I recently read Max Adam’s book Ælfred’s Britain, about the period of British History when the Danes invaded and, largely in reaction to the invasion, the patchwork of kingdoms across the country – from Fortriu in the far north to Kent in the south – fell and emerged more united in something more like the blocs we recognise today: England, Scotland and Wales.
Ælfred’s Britain also answered one of those questions about my own region of England that has always nagged at me: why are Northumberland and County Durham* so distinct from the rest of the North – and from each other?
When Bede writes of this region he speaks of Northumbria, a great kingdom – in the earliest period of English history, perhaps the greatest – that stretches along the north east of England, and even the south-east of Scotland, from the Forth to the Humber, hence the name, land north of the Humber. Thus Northumbria was comprised of what are now Yorkshire, Durham, Northumberland, the Scottish Borders and the Lothians. The Pennines were the natural western boundary of the kingdom in England, but at some point they were breached, and Northumbria held much of what is now Lancashire, Cumbria (that is Cumberland and Westmorland), and, further north, even parts of Dumfries and Galloway. It seemed also to sometimes have suzerainty over Lindsey south of the Humber.
But Northumbria itself had, before Bede’s time, consisted of two quite distinct kingdoms. Deira was the southern half, based around the old Roman city of Eboracum – that is, York. Exact borders from the early Anglo-Saxon eras are not always known, or knowable, but (excepting a holdout kingdom of Britons in the hills – Elmet) Deira seems to have matched the boundaries of Yorkshire almost exactly, perhaps stretching into County Durham. The northern kingdom was known as Bernicia: it was founded at Bamburgh, initially held onto only the coastal strip between the Tees (or possibly the Wear, or the Tyne) and the Forth and from there advanced inland, conquering the native Britons or pushing them west.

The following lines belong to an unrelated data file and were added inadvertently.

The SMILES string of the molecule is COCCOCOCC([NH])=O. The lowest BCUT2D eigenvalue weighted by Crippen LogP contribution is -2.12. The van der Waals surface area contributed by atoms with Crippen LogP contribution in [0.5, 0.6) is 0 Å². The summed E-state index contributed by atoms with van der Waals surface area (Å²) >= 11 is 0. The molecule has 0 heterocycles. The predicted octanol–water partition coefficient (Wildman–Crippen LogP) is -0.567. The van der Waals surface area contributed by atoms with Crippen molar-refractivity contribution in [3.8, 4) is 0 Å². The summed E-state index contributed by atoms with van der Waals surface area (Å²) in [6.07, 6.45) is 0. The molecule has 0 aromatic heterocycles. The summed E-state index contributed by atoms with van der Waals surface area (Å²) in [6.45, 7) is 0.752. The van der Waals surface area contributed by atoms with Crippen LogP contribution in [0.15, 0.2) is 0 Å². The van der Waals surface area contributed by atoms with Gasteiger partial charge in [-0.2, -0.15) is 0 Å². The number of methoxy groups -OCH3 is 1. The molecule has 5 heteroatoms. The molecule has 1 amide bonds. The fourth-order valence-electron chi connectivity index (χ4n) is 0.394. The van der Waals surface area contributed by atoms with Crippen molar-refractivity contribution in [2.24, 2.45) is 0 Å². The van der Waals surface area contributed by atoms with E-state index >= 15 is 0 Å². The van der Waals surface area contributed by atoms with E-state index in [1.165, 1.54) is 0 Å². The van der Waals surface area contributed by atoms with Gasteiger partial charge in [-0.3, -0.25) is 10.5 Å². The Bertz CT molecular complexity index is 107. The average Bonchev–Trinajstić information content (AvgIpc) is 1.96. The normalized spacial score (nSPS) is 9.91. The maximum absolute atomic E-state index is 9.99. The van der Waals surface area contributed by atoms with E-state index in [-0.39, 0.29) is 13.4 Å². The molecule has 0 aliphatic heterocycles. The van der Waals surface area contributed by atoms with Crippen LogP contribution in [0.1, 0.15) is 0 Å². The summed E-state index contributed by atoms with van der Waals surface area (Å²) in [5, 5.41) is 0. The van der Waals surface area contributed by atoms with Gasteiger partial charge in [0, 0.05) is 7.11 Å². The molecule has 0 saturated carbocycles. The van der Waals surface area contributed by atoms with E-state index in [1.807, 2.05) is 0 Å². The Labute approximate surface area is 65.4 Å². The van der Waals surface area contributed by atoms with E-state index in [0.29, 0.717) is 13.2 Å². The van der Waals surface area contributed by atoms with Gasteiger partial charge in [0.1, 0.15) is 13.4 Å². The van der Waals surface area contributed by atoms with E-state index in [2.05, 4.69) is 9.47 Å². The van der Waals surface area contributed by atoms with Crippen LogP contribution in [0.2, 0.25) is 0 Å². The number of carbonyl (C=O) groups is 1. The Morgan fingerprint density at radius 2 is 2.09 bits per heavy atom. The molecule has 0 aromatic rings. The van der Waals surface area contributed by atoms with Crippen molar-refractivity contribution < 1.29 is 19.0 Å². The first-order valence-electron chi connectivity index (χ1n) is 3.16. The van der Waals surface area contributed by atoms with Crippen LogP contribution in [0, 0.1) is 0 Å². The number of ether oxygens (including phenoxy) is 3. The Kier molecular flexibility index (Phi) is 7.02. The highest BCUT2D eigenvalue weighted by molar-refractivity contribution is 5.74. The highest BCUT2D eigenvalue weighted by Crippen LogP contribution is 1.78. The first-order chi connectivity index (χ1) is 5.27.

The two kingdoms, as well as being wary of each other would have had rather different foreign policy concerns (to borrow a modern parlance), the Bernicians most concerned with their enemies the Strathclydian Britons, their sometime allies the Gaelic Dal-Riatans and the Picts to their north, the Deirans with the Pagan Mercian English to their south. At some point it was in their interest to unite – perhaps in order to more effectively push west together, or perhaps in response to the growing ambition of the Mercians, but it seems that even at the height of their power, the regions remained distinct, ready to split again at the drop of a dynastical drama or a foreign policy crisis – like the invasion of the Danes, for example.
The Danes then did not create the distinction between the northern and southern portions of Northumbria. They certainly deepened it, however. For reasons I can’t quite fathom, the Danes were not interested in settling north of the Tees: so, while Deira, East Mercia (the five boroughs), and East Anglia, were conquered and settled by the Danes, Bernicia was left largely alone. Yorkshire is full of Danish place names, many of its residents have Danish Surnames, and they speak a dialect with words that can be traced back to Scandinavia; in the North East there is much less of these things. The Danes did settle in some coastal areas, particularly Tynemouth – I imagine this as something like a garrison of Viking warriors keeping an eye on Anglian movements up and down north Northumbria’s main river route, but Bernicia – sometimes called “English Northumbria” remained, liked Wessex (including Kent) and West Mercia, resolutely Anglo-Saxon (albeit most likely with some native Briton admixture). Later in the 9th century it came under another Scandinavian threat as Norse Vikings, expelled by Irish warriors from their redoubt in Dublin, took much land in England’s North West and tried to expand across the Pennines. They were rebuffed – though not easily – by a Scots-Northumbrian army: the Bernicians looked north to the heirs of Dal Riata for help, not to their Anglo-Saxon cousins in the south, and certainly not to their former compatriots in the heavily Danicised lands of Deira.
But if that explains the enduring distinction between Yorkshire and the North East, what of the difference between County Durham and Northumberland?